In the past decade, we’ve witnessed the digitalization and automation of the workplace, so most business records also became digital. As new technologies made way for extensive storage systems, companies began to store more digital records than ever.
In case of litigation, it might seem like searching through these digital records is more straightforward than handling physical ones. While this might be true, reviewing electronic records is not without its challenges.
Litigation is a dynamic, complex, and unpredictable process. From the moment the litigation starts until the moment a settlement is reached, you can’t let anything slip through the cracks. The stakes of litigation are high, so it is crucial to meet all requirements of the court and to justly present your data while also managing budget, time, and risk.
Let’s dive deeper into what the process of eDiscovery is like and what steps you can take to prepare for it properly.
What is eDiscovery?
Electronic discovery or eDiscovery is a process in which a company collects, reviews, and preserves electronic records to use them as evidence in a legal process.
These electronic records are also known as electronically stored information (ESI) and come in many different formats — from different types of electronic documents to various communication records such as email, social media, and instant messaging data.
The process of eDiscovery is often considered a part of information governance – an approach to managing internal information that involves technology, people, and techniques that make sure that internal information is appropriately generated, organized, and disposed of.
Stages of eDiscovery
The process of eDiscovery has a lot of moving parts, and it typically includes these six stages:
- Identification – The first step of the process includes locating sources of electronically stored information and determining if it’s relevant to the case in question.
- Preservation – Once the relevant information has been identified, you need to make sure that this data is tamper-proof and can’t be altered or deleted, neither deliberately nor accidentally.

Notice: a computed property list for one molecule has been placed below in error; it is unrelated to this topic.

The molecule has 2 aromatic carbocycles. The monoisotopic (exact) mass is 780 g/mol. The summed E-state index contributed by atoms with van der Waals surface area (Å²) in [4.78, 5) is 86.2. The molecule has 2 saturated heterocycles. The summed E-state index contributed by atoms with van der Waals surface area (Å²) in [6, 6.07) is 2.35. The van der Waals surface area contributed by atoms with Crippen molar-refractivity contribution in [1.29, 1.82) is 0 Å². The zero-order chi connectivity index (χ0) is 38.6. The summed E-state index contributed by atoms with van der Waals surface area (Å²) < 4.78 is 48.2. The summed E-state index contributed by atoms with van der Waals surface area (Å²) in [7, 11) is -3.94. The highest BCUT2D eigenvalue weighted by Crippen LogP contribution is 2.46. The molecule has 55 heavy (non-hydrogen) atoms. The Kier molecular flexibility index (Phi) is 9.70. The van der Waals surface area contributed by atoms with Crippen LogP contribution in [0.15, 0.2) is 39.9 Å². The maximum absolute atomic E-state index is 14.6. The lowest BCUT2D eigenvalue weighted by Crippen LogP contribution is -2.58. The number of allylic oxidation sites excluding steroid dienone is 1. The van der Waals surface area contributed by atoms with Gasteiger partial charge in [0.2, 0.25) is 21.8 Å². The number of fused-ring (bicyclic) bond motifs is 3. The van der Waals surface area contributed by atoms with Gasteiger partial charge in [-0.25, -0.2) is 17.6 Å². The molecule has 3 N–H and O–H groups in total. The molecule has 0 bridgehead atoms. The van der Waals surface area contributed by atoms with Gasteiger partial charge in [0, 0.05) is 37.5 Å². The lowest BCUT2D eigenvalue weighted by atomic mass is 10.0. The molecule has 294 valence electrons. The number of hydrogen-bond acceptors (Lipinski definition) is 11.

- Collection – Next, you should gather relevant data that will be used in the eDiscovery process from different sources. This step is crucial as unstructured data usually resides on different locations, such as separate devices, email, instant messaging, etc. So you need to carefully gather the information that’s scattered across the organization in one place.
- Processing and Review – Now that you have all your data in one place, you might have to convert it to a form that’s more suitable for analysis. That way, you’ll be able to process and review the data correctly.
- Production – After reviewing, electronically stored information should be delivered to all the parties in dispute.
- Presentation – The last step of the eDiscovery process is presenting the collected information before an audience, for example, in a trial.
Common challenges of eDiscovery
Keeping track of your data
One of the first challenges you’ll encounter in the process of eDiscovery is the sheer volume of records companies are able to keep nowadays.
As companies are increasingly becoming more digital, they are leaving a daily trail of electronic evidence that often reveals every single move they make. The convenience of digital communication and collaboration encourages organizations to produce vast amounts of digital records. Moreover, with virtually limitless storage space, it’s easy to fall into a trap and start hoarding documents, even the unnecessary ones.
However, what many seem to forget is that all of these records are subjected to eDiscovery.
This flood of digital records considerably complicates a once much simpler system of eDiscovery, and it doesn’t seem like the number of records available for eDiscovery will start to decrease any time soon.
As a part of a compliance request, a regulatory body for your industry may ask you to disclose some information. You also might be asked by a court or a judge to present information as part of a legal case.
Data regulations are constantly tightening and, with new legislation across the globe, there are more eDiscovery requests than ever before.
Depending on a court or a relevant regulatory body that requested information, you may be required to produce data in weeks and sometimes even days.
These tight deadlines can be quite an issue, especially considering that you’ve probably been collecting data for years and now have to search through all of it in this short amount of time.
Without a set eDiscovery plan, it might be quite tricky or even impossible to meet these deadlines, which can lead to hefty fines and penalties, both legal and financial.